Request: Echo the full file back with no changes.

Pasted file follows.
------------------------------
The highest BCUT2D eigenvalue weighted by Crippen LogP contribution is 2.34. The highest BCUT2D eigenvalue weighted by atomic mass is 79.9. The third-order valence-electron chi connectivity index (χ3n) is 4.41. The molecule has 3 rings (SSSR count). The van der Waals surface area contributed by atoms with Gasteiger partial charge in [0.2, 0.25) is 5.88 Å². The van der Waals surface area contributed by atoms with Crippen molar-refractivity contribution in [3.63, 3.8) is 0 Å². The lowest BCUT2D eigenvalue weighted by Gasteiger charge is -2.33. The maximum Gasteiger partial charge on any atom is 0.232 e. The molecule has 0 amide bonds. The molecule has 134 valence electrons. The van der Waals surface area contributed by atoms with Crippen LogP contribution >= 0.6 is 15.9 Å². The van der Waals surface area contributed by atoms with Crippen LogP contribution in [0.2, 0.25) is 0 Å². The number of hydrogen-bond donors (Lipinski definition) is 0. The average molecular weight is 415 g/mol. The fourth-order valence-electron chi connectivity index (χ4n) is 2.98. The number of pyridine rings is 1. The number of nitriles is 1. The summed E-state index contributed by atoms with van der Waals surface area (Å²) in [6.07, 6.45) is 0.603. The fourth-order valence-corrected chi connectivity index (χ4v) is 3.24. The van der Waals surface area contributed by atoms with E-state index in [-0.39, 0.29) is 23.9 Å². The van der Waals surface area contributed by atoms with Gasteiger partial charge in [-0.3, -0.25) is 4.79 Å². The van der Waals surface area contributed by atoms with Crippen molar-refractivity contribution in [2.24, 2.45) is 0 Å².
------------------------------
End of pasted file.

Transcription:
The highest BCUT2D eigenvalue weighted by Crippen LogP contribution is 2.34. The highest BCUT2D eigenvalue weighted by atomic mass is 79.9. The third-order valence-electron chi connectivity index (χ3n) is 4.41. The molecule has 3 rings (SSSR count). The van der Waals surface area contributed by atoms with Gasteiger partial charge in [0.2, 0.25) is 5.88 Å². The van der Waals surface area contributed by atoms with Crippen molar-refractivity contribution in [3.63, 3.8) is 0 Å². The lowest BCUT2D eigenvalue weighted by Gasteiger charge is -2.33. The maximum Gasteiger partial charge on any atom is 0.232 e. The molecule has 0 amide bonds. The molecule has 134 valence electrons. The van der Waals surface area contributed by atoms with Crippen LogP contribution >= 0.6 is 15.9 Å². The van der Waals surface area contributed by atoms with Crippen LogP contribution in [0.2, 0.25) is 0 Å². The number of hydrogen-bond donors (Lipinski definition) is 0. The average molecular weight is 415 g/mol. The fourth-order valence-electron chi connectivity index (χ4n) is 2.98. The number of pyridine rings is 1. The number of nitriles is 1. The summed E-state index contributed by atoms with van der Waals surface area (Å²) in [6.07, 6.45) is 0.603. The fourth-order valence-corrected chi connectivity index (χ4v) is 3.24. The van der Waals surface area contributed by atoms with E-state index in [-0.39, 0.29) is 23.9 Å². The van der Waals surface area contributed by atoms with Gasteiger partial charge in [-0.3, -0.25) is 4.79 Å². The van der Waals surface area contributed by atoms with Crippen molar-refractivity contribution in [2.24, 2.45) is 0 Å².